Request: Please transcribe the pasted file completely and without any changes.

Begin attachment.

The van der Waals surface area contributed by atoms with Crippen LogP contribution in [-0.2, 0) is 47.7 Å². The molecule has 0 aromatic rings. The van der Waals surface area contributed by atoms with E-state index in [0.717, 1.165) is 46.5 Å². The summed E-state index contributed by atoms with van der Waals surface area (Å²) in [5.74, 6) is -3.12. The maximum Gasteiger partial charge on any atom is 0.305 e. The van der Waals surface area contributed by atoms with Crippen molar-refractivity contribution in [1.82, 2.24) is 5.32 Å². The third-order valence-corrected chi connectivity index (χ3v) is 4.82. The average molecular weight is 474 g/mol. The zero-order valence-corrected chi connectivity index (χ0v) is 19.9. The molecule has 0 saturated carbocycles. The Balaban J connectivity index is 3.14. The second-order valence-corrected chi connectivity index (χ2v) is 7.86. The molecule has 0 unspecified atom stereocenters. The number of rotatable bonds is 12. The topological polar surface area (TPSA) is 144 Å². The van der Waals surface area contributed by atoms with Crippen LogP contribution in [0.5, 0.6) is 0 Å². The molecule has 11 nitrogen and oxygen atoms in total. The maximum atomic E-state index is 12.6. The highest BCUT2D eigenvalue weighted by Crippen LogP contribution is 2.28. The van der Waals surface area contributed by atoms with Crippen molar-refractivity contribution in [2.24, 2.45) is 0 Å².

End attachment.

The van der Waals surface area contributed by atoms with Crippen LogP contribution in [-0.2, 0) is 47.7 Å². The molecule has 0 aromatic rings. The van der Waals surface area contributed by atoms with E-state index in [0.717, 1.165) is 46.5 Å². The summed E-state index contributed by atoms with van der Waals surface area (Å²) in [5.74, 6) is -3.12. The maximum Gasteiger partial charge on any atom is 0.305 e. The van der Waals surface area contributed by atoms with Crippen molar-refractivity contribution in [1.82, 2.24) is 5.32 Å². The third-order valence-corrected chi connectivity index (χ3v) is 4.82. The average molecular weight is 474 g/mol. The zero-order valence-corrected chi connectivity index (χ0v) is 19.9. The molecule has 0 saturated carbocycles. The Balaban J connectivity index is 3.14. The second-order valence-corrected chi connectivity index (χ2v) is 7.86. The molecule has 0 unspecified atom stereocenters. The number of rotatable bonds is 12. The topological polar surface area (TPSA) is 144 Å². The van der Waals surface area contributed by atoms with Crippen LogP contribution in [0.5, 0.6) is 0 Å². The molecule has 11 nitrogen and oxygen atoms in total. The maximum atomic E-state index is 12.6. The highest BCUT2D eigenvalue weighted by Crippen LogP contribution is 2.28. The van der Waals surface area contributed by atoms with Crippen molar-refractivity contribution in [2.24, 2.45) is 0 Å².